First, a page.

その９ 第三章 第二節 日露戦争：米国の太平洋進出と門戸開放政策
・ 〃 第３章２節 英訳文： https://www.sdh-fact.com/CL/
Nakamura Akira, Dokkyo University Professor Emeritus
(English Translation: Society for the Dissemination of Historical Fact)
Part 9: Chapter 3: The Russo-Japanese War-2
American interest in the Pacific Ocean began in 1872, when it is was revealed that
Honolulu harbor (Peal Harbor) possessed great military value. Then America asked the
Hawaiian government to cede Pearl Harbor to the US, but the negotiations ended in
failure when vigorous opposition was expressed by the Hawaiian people. Nevertheless,
The US kept the pressure on Hawaii by means of Reciprocity Treaty of 1975, the
Americans gained the use of Pearl Harbor.
In March 1881 Kalakaua, the king of Hawaii, happened to visit Japan, one of the destinations on
an unofficial world tour. The King met Emperor Meiji.
King Kalakaua lamented the fact that in recent years the Polynesian population of Hawaii was
decreasing in number, while the number of Caucasians was on the rise. Moreover, the whites were
gaining more power in Hawaii as well. He was worried that the Hawaiian royal line would die out.
The king made the following request for Emperor Meiji: “I have no choice but to seek the help of a
powerful nation such as the Japanese empire. Hawaii is well suited to the cultivation of sugar cane. I
am certain that if we invite Japanese people to settle in Hawaii, they will assimilate easily. They would
be ideal for other reasons as well. With their guidance, industry will thrive, and a Japanese presence
will help prevent the Polynesian population from declining and the white race from taking over.
Moreover he proposed an Asian federation, Japan taking initiative..
He even proposed that his successor to be Kaiurani get married to Prince Yamashina Sadamaro.
However, considering the situation surrounding Japan at that time, it was too difficult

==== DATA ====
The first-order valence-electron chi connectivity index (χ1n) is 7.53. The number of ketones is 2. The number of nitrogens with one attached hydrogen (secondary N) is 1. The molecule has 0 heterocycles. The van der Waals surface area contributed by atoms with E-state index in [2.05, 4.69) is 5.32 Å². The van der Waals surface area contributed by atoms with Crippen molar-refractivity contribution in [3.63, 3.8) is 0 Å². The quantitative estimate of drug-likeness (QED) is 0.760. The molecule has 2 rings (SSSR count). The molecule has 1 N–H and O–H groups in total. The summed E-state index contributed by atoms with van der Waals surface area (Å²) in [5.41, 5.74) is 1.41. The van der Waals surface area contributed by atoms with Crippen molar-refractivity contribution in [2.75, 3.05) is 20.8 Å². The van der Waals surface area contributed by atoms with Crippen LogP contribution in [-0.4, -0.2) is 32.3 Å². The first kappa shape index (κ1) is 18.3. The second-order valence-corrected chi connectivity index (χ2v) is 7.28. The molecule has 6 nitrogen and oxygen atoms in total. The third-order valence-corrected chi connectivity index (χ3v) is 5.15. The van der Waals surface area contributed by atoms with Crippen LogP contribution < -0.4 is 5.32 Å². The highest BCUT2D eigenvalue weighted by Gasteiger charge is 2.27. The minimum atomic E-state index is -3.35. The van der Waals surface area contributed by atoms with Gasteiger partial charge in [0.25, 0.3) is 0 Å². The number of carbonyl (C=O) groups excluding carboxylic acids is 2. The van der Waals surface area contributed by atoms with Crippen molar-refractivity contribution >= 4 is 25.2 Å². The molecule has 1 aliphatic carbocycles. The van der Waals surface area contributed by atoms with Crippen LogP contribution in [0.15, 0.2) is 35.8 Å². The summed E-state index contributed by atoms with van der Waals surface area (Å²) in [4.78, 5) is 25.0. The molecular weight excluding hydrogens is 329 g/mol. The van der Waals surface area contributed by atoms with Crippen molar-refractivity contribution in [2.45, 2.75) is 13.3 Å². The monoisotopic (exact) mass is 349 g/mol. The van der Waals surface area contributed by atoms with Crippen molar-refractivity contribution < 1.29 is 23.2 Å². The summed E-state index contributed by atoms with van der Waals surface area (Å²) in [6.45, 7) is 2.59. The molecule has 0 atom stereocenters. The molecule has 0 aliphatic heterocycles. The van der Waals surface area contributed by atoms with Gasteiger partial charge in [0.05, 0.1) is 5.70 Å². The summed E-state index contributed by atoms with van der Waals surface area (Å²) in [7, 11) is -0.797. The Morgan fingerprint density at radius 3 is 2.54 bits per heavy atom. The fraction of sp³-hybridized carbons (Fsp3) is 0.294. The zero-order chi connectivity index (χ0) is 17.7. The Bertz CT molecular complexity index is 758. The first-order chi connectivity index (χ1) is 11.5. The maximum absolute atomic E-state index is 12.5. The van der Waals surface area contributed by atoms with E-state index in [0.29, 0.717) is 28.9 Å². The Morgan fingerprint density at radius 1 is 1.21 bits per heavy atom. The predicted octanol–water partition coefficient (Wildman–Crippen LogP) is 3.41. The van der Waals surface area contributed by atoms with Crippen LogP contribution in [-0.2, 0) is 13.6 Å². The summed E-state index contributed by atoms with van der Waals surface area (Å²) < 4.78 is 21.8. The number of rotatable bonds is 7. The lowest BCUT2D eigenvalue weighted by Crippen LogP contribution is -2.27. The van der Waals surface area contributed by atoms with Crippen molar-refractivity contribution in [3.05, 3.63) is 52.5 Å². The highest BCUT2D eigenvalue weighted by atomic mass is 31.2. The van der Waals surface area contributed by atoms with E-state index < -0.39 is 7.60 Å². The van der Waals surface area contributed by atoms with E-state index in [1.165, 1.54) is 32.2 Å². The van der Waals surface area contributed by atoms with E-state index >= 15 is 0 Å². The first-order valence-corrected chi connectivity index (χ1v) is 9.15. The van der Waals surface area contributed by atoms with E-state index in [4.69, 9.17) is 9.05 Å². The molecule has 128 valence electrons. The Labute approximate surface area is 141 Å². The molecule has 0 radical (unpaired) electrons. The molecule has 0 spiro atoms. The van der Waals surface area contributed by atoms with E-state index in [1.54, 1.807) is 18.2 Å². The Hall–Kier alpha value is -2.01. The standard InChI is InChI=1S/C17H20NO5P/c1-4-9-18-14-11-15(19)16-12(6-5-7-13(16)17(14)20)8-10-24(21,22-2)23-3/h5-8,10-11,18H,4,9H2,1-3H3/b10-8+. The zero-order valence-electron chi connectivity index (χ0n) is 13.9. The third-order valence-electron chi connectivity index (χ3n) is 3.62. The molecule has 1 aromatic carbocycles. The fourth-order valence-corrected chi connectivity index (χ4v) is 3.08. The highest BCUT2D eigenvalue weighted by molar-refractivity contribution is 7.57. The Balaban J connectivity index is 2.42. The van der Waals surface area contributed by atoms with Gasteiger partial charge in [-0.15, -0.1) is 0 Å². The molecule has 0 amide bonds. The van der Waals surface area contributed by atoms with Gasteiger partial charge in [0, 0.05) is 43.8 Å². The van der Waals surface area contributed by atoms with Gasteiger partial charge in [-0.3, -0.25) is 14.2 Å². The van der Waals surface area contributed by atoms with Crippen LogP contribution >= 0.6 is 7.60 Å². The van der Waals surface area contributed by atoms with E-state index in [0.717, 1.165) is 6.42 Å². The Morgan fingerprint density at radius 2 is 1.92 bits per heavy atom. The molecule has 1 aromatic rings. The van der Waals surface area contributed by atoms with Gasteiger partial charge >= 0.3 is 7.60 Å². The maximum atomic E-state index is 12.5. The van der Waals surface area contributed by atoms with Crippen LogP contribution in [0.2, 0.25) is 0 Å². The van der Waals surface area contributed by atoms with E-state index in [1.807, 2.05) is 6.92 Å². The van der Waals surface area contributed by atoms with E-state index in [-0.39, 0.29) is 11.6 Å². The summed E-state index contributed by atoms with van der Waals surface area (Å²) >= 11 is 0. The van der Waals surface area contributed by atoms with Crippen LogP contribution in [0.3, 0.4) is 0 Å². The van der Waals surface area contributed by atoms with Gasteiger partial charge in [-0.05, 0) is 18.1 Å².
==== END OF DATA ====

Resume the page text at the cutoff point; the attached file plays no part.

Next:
for Japan to challenge those ideas. So, Emperor Meiji sent his declining reply to the King
Kalakaua later. In 1893, Hawaii was annexed by the US.
In 1899 US Secretary of State John Hay sent a note (referred to as the First Open Door Note) to six nations: the UK, Germany, Russia, Japan, Italy, and France. It was a declaration, whose main points were: (1) European powers with concessions and leases in China should not interfere with treaty ports or other nations’ vested interests, and (2) no nation should receive unfavorable treatment with regard to tariffs and railroad charges in another nation’s sphere of interest.
However, American interpretations of the Open Door Policy expanded to complete
territorial and administrative integrity in all of China. It supplied grounds for Secretary
Henry Stimson’s “non-recognition” argument when the Manchurian Incident occurred in
1931,it became an excuse for US condemnation of Japan when the 2nd Sino-Japan War
broke out and it was incorporated into the America’s rigid insistence on respect for
principles during negotiations with US Secretary of State Cordell Hull in 1941. In other
words, the expanded policy became the greatest obstacle between Japan and America.
MOTEKI Hiromichi, Chairman
Society for the Dissemination of Historical Fact
Note: Japanese names are rendered surname first in accordance with Japanese custom.